I’ve cycled to work for the last six months in Bangalore, except when I was sick or have an important meeting to attend. I’ve lost six kilograms of weight, my productivity at work has increased and more importantly I’m happy with what I’m doing now.
Most problems in our world are problems of complex nature, they are what scientists call “systems problems”. Complex systems like environmental change or society behaviour can be very hard to model. These systems will deteriorate very rapidly if we don’t act at the right time. Our Earth is one such system, we are rapidly changing it by burning fossil fuels at an ever increasing rate. We drive cars because the roads are bad and the air is polluted. The roads are bad because of our one tonne weighing cars. The air is polluted because the IC engine is only 20–25% efficient, it also releases dangerous pollutants as a byproduct. These feedback loops can have a multiplying effect on a system like Earth’s environment, we can soon reach a point where there is no looking back.
A cycle weighs 10–20 kg, it is very efficient in taking people from point A to point B. It requires only 100–250 Watts of energy, a typical car manufacturer would never measure the energy in watts, they measure it in Horse Power ( 1 HP = 750 Watts). In addition to the power efficiency, you get all the extra benefits like improved cardiovascular system, maintaining a healthy weight, improved cognition and greater levels of fitness. It is no brainer that people use cars for a short range commute. Cars are a wrong solution to the correct problem, they are excellent for comfort and long-range trips, but a nightmare for commuting in a narrow-laned city like Bangalore. Our one-size-fits-all attitude would not work when we exhaust all the remaining petroleum reserves.
Cycling in the city
I’ve kept things to a minimum, my commute is around 4km each side. After making the decision to cycle to work, I went to a bike shop, asked for the cheapest aluminium frame bike. I rode it back home. I’ve a got a bunch of lights for safety and a helmet. I’ve experimented with the route a lot in the first month. Upon a bit of exploration, I found a route which is safe enough to ride on, it was less crowded in the peak times.
The initial days were a pain. I was struggling to pedal, the constant sweating and the heat bothered me a lot. But, as time passed by, those early signs were gone. I was enjoying my commute, whereas previously I used to state at a phone trying to book an Uber or an Ola.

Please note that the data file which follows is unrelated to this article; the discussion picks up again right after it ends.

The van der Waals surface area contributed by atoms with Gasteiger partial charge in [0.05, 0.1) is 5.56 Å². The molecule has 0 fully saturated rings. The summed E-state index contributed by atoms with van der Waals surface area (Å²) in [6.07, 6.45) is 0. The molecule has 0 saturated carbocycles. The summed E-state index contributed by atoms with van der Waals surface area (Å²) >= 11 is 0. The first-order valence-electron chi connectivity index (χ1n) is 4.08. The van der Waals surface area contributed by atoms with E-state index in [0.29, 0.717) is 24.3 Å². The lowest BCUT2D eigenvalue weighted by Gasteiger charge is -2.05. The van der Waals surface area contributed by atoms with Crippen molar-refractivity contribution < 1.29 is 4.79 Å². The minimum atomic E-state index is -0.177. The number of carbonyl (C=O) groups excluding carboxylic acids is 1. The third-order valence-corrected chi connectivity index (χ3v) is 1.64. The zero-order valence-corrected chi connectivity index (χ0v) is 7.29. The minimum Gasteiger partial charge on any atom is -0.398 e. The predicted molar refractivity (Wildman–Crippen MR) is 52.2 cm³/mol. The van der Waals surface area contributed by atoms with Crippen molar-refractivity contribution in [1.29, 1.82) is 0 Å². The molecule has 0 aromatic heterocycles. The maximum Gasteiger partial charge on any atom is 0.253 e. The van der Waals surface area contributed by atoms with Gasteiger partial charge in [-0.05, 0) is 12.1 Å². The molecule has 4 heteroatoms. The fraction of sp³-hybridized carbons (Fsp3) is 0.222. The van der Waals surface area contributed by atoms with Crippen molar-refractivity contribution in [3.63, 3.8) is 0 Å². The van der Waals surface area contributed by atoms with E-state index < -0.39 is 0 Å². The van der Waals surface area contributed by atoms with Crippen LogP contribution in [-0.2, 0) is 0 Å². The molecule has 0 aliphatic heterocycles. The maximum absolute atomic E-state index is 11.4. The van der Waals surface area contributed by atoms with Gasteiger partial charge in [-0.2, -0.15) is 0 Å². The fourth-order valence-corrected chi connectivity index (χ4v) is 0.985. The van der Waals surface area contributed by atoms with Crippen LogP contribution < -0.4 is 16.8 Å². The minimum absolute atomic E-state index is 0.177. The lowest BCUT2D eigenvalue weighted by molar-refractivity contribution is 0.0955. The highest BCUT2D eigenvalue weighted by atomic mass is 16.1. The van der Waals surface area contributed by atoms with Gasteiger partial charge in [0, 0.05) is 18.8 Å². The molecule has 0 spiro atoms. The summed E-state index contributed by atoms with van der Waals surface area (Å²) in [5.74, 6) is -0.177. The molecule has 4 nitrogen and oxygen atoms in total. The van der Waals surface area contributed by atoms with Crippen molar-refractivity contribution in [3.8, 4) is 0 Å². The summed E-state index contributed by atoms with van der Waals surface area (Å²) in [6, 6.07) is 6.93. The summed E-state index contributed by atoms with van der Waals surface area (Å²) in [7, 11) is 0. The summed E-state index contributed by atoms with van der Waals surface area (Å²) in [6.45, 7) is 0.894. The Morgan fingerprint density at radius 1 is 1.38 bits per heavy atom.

I’ve never had a single accident on the bike, I’ve done close to 2000 kms on the saddle. There were a handful of close calls where a vehicle has gone past by me very closely, that scared me, but that could happen to anyone, even for a biker.
Now, I commute to work in 12–18 min. My average commute time before cycling hovered around 40–60 min. Most of it was spent on trying to book a cab or auto, reaching out to the driver, and staring endlessly in pollution. As a child, I used to have this repeated dream of staring into open space with twinkling stars along with working a modern city. Our city never gave any hopes of seeing such a beautiful night, the smoke destroyed whatever childhood innocence I have left in me.
One word about pollution though, my commutes are fairly shorter in duration, I would suggest you to get a pollution mask if you are planning anything above 20 min. in Bangalore traffic. Other than that, just keep to the left, let the cars and bikes go, and pedal on!
I’ve taken my bike to places that I would have never gone to. I go for long weekend rides, trying to bring back that child into me. Unlike going in car, when you are cycling, you feel everything. You feel the ups and downs of the Earth, you are very close to the nature’s ecosystem, you can stop anywhere, enjoy the moment, click a few pics and embrace what nature holds in her for us. Like my favourite author, Ursula Le Guin says, “It is good to have an end to journey toward; but it is the journey that matters, in the end”.
I got to see the sun rise few times. It always feels magnificent to know our place, our tiny little habitable planet, a nature’s garden flourish with the dance of the sun. I’ve seen children pedal in this menace of traffic, we have to strive to make their future better. We have to keep this world beautiful to give them a fair chance at it.
Our ancestors understood the importance of harmony in nature. No matter how flawed we think they were, they lived in better harmony with nature than us. We tend to destroy everything that we get hands onto, we are like teenagers who never understood the importance of place that we live in. After all, this is our only one habitable planet. And, I believe, cycling brings back that harmony. It is one of the simple solutions to a complex “systems problem” like keeping Earth’s environment intact.